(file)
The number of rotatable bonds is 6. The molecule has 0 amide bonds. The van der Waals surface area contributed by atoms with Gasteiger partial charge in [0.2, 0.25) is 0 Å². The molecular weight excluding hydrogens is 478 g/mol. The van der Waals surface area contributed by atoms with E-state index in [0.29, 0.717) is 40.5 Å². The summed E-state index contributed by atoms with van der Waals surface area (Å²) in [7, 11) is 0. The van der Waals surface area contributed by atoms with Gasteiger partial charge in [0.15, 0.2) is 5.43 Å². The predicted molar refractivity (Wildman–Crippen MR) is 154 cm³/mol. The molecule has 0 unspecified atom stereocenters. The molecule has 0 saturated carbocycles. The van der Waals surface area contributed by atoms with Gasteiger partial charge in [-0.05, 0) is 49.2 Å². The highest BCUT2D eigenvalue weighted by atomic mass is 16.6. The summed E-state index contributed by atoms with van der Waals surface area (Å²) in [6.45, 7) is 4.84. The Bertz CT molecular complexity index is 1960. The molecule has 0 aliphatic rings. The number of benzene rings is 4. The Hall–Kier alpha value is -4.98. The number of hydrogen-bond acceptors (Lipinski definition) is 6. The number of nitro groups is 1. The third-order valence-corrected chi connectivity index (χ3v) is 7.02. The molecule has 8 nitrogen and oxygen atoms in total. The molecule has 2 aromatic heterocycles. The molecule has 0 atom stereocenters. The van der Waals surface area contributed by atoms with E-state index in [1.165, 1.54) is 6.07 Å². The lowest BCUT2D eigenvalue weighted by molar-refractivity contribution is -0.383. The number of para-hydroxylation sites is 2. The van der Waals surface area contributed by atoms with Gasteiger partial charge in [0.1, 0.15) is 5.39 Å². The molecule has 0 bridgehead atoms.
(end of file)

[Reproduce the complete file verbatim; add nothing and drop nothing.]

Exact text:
The number of rotatable bonds is 6. The molecule has 0 amide bonds. The van der Waals surface area contributed by atoms with Gasteiger partial charge in [0.2, 0.25) is 0 Å². The molecular weight excluding hydrogens is 478 g/mol. The van der Waals surface area contributed by atoms with E-state index in [0.29, 0.717) is 40.5 Å². The summed E-state index contributed by atoms with van der Waals surface area (Å²) in [7, 11) is 0. The van der Waals surface area contributed by atoms with Gasteiger partial charge in [0.15, 0.2) is 5.43 Å². The predicted molar refractivity (Wildman–Crippen MR) is 154 cm³/mol. The molecule has 0 unspecified atom stereocenters. The molecule has 0 saturated carbocycles. The van der Waals surface area contributed by atoms with Gasteiger partial charge in [-0.05, 0) is 49.2 Å². The highest BCUT2D eigenvalue weighted by atomic mass is 16.6. The summed E-state index contributed by atoms with van der Waals surface area (Å²) in [6.45, 7) is 4.84. The Bertz CT molecular complexity index is 1960. The molecule has 0 aliphatic rings. The number of benzene rings is 4. The Hall–Kier alpha value is -4.98. The number of hydrogen-bond acceptors (Lipinski definition) is 6. The number of nitro groups is 1. The third-order valence-corrected chi connectivity index (χ3v) is 7.02. The molecule has 8 nitrogen and oxygen atoms in total. The molecule has 2 aromatic heterocycles. The molecule has 0 atom stereocenters. The van der Waals surface area contributed by atoms with E-state index in [1.165, 1.54) is 6.07 Å². The lowest BCUT2D eigenvalue weighted by molar-refractivity contribution is -0.383. The number of para-hydroxylation sites is 2. The van der Waals surface area contributed by atoms with Gasteiger partial charge in [0.1, 0.15) is 5.39 Å². The molecule has 0 bridgehead atoms.